activateEnvironment: Activate a Conda environment

View source: R/activateEnvironment.R

activateEnvironmentR Documentation

Activate a Conda environment


Mimic the (de)activation of a Conda environment by modifying environment variables in the current R process.


activateEnvironment(envpath = NULL, loc = getCondaDir())




String containing the path to the Conda environment to activate. If NULL, the base Conda instance at getCondaDir() is activated.


String containing the path to the root of a conda instance.


Named list of strings containing name:value pairs for environment variables, typically the output of activateEnvironment.


Conda environments generally need to be activated to function properly. This is especially relevant on Windows where the "PATH" variable needs to be modified for the DLL search. The .activateEnvironment function mimics the effect of activation by modifying environment variables in the current R session. This can be reversed by .deactivateEnvironment once the Conda environment is no longer in use.

The .activateEnvironment function will also unset a few bothersome environment variables:

  • "PYTHONPATH": to avoid compromising the version guarantees if reticulate's import is allowed to search other locations beyond the specified Conda environment.

  • "PYTHONNOUSERSITE": similarly, to avoid searching the user's site libraries.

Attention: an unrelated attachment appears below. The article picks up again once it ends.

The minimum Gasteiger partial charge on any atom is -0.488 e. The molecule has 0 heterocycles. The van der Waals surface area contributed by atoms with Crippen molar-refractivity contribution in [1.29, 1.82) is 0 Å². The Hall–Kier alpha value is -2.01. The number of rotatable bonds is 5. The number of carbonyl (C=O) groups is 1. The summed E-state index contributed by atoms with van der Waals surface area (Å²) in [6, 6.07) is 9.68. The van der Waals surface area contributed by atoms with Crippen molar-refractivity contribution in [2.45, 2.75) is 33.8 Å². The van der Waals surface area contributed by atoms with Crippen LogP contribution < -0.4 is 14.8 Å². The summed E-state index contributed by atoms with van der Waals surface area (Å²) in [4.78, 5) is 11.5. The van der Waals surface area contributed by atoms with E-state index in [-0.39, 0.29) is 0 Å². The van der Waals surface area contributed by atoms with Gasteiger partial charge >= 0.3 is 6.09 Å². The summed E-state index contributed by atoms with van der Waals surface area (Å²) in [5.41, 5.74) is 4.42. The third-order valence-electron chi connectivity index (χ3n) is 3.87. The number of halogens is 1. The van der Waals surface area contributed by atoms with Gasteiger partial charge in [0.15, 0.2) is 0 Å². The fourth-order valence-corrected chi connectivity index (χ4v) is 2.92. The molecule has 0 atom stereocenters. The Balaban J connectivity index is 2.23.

• "RETICULATE_PYTHON": this would otherwise override any choice of Python, even after explicit specification via reticulate's use_Condaenv!

  • "RETICULATE_PYTHON_ENV": for similar reasons.


activateEnvironment will modify environment variables to mimic activation of the Conda environment. It returns a named list of the previous values of all variables modified in this manner. (NA values indicate that the corresponding variable was not previously set.)

deactivateEnvironment restores the environment variables to their pre-activation state. It returns NULL invisibly.


Aaron Lun


# We can't actually run activateEnvironment() here, as it 
# either relies on basilisk already being installed or
# it has a hard-coded path to the basilisk system dir.
print("dummy test to pass BiocCheck")

LTLA/basilisk.utils documentation built on June 26, 2022, 4:06 a.m.